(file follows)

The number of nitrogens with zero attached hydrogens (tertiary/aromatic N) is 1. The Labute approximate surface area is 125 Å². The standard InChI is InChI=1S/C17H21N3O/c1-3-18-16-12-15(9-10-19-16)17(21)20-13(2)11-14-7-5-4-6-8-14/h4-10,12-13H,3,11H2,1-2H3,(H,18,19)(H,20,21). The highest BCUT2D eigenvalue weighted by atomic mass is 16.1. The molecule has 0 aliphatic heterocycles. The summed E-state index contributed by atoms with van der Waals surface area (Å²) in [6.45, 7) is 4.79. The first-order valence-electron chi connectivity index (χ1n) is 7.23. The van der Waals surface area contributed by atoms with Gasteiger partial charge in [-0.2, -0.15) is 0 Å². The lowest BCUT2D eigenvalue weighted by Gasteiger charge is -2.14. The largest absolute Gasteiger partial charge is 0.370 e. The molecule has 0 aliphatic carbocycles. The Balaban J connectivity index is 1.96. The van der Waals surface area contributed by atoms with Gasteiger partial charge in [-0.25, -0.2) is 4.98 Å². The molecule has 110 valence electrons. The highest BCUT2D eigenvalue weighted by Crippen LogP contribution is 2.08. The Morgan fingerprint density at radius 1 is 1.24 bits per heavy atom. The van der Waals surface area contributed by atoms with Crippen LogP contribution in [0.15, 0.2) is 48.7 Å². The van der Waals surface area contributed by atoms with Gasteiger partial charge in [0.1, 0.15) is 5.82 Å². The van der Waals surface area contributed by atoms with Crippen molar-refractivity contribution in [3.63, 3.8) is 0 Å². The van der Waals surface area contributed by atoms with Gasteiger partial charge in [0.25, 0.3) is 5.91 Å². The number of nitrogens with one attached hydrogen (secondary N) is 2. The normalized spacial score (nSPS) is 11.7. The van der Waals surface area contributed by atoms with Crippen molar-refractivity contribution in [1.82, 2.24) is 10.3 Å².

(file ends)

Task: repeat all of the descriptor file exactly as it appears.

The number of nitrogens with zero attached hydrogens (tertiary/aromatic N) is 1. The Labute approximate surface area is 125 Å². The standard InChI is InChI=1S/C17H21N3O/c1-3-18-16-12-15(9-10-19-16)17(21)20-13(2)11-14-7-5-4-6-8-14/h4-10,12-13H,3,11H2,1-2H3,(H,18,19)(H,20,21). The highest BCUT2D eigenvalue weighted by atomic mass is 16.1. The molecule has 0 aliphatic heterocycles. The summed E-state index contributed by atoms with van der Waals surface area (Å²) in [6.45, 7) is 4.79. The first-order valence-electron chi connectivity index (χ1n) is 7.23. The van der Waals surface area contributed by atoms with Gasteiger partial charge in [-0.2, -0.15) is 0 Å². The lowest BCUT2D eigenvalue weighted by Gasteiger charge is -2.14. The largest absolute Gasteiger partial charge is 0.370 e. The molecule has 0 aliphatic carbocycles. The Balaban J connectivity index is 1.96. The van der Waals surface area contributed by atoms with Gasteiger partial charge in [-0.25, -0.2) is 4.98 Å². The molecule has 110 valence electrons. The highest BCUT2D eigenvalue weighted by Crippen LogP contribution is 2.08. The Morgan fingerprint density at radius 1 is 1.24 bits per heavy atom. The van der Waals surface area contributed by atoms with Crippen LogP contribution in [0.15, 0.2) is 48.7 Å². The van der Waals surface area contributed by atoms with Gasteiger partial charge in [0.1, 0.15) is 5.82 Å². The van der Waals surface area contributed by atoms with Crippen molar-refractivity contribution in [3.63, 3.8) is 0 Å². The van der Waals surface area contributed by atoms with Gasteiger partial charge in [0.25, 0.3) is 5.91 Å². The number of nitrogens with one attached hydrogen (secondary N) is 2. The normalized spacial score (nSPS) is 11.7. The van der Waals surface area contributed by atoms with Crippen molar-refractivity contribution in [1.82, 2.24) is 10.3 Å².